Paul Flanagan | PNG Attitude | 12 January 2018
Are we sure, as Axel Sturm asserts in PNG Attitude, that “one thing is for sure: Without revenues from the Panguna mine under the leadership of BCL that is owned by the Autonomous Bougainville Government, the independence of the island will remain a sweet dream.”
Separate to the BCL versus RTG issue there is a more fundamental assumption. Why is a mine essential for independence?
Bougainville’s agricultural prospects are reasonably strong. It has some of the best agriculture land in Papua New Guinea.
Its cocoa and copra plantations were extremely productive prior to ‘the troubles’. Tourist potential would appear significant if law and order issues are contained. Its waters would link into fishing revenues under the Nauru Agreement.
Bougainville’s estimated population of around 300,000 is larger than many other Pacific island nations – about half Solomon Islands, slightly larger than Vanuatu, New Caledonia and French Polynesia, and significantly larger than Samoa.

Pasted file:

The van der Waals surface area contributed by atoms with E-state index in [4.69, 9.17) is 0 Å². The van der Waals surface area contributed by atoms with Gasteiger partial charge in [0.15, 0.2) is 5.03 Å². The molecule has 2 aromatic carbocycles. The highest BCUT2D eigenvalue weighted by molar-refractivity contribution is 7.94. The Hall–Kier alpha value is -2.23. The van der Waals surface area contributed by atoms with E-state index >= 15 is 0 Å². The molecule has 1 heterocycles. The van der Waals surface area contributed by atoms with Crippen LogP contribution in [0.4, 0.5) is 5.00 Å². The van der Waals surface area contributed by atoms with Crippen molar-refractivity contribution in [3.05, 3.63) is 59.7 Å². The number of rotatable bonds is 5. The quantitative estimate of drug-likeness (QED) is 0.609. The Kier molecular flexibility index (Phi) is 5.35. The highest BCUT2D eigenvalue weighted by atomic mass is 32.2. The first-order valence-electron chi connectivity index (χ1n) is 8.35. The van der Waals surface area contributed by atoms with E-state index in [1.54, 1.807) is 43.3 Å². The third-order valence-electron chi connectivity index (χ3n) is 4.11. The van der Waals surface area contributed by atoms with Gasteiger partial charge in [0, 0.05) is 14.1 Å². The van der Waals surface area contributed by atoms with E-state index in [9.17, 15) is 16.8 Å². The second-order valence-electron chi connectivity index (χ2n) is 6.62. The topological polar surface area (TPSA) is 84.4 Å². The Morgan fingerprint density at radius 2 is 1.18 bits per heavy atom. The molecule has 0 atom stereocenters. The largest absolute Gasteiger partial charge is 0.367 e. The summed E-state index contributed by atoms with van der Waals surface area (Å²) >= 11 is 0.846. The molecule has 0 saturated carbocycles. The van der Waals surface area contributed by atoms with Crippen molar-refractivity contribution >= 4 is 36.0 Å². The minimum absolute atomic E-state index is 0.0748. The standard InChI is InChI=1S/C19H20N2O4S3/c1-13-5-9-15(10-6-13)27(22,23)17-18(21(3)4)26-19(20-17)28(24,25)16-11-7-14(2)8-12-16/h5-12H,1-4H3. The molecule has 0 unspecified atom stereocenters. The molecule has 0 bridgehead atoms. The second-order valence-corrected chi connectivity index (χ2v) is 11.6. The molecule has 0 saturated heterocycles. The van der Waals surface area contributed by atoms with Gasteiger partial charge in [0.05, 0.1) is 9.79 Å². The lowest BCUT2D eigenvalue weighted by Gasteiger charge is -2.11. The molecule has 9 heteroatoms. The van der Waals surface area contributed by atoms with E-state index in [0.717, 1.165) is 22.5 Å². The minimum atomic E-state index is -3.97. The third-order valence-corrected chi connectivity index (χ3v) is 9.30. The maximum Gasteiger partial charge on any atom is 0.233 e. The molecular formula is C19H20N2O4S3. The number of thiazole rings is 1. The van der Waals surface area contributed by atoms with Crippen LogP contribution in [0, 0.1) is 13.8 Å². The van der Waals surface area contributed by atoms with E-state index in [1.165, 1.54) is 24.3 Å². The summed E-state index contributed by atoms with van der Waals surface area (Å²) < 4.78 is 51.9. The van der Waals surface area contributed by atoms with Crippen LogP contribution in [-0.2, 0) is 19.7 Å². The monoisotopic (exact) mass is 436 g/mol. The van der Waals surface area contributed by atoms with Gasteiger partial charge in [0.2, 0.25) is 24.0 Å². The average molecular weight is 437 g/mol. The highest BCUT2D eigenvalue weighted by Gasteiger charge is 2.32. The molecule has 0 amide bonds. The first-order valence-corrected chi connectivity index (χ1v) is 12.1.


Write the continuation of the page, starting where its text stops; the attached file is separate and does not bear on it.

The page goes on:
These countries get by with a form of independence without a mine.
Experience also is that mining can lead to ‘resource curse’ issues that may manifest greatly in Bougainville as Panguna could represent a major share of measured GDP.
I’m not saying there shouldn’t be a mine, just asking why it is “essential”?
This is an assumption that needs to be examined closely. Using the figures quoted by Mr Sturm, even if 320 of 367 customary heads are in favour of a particular course of development, that still leaves 47 with issues. And the issues may not come only from the customary heads.
The Panguna mine riches are not going to disappear. Is it better that they are left in the ground for another generation until there is an absolutely unambiguous consensus that they should be developed?
This would simply be banking the resource at this stage.
And it may allow the people of Bougainville to consider more inclusive forms of development and governance as it considers the June 2019 referendum on its political future.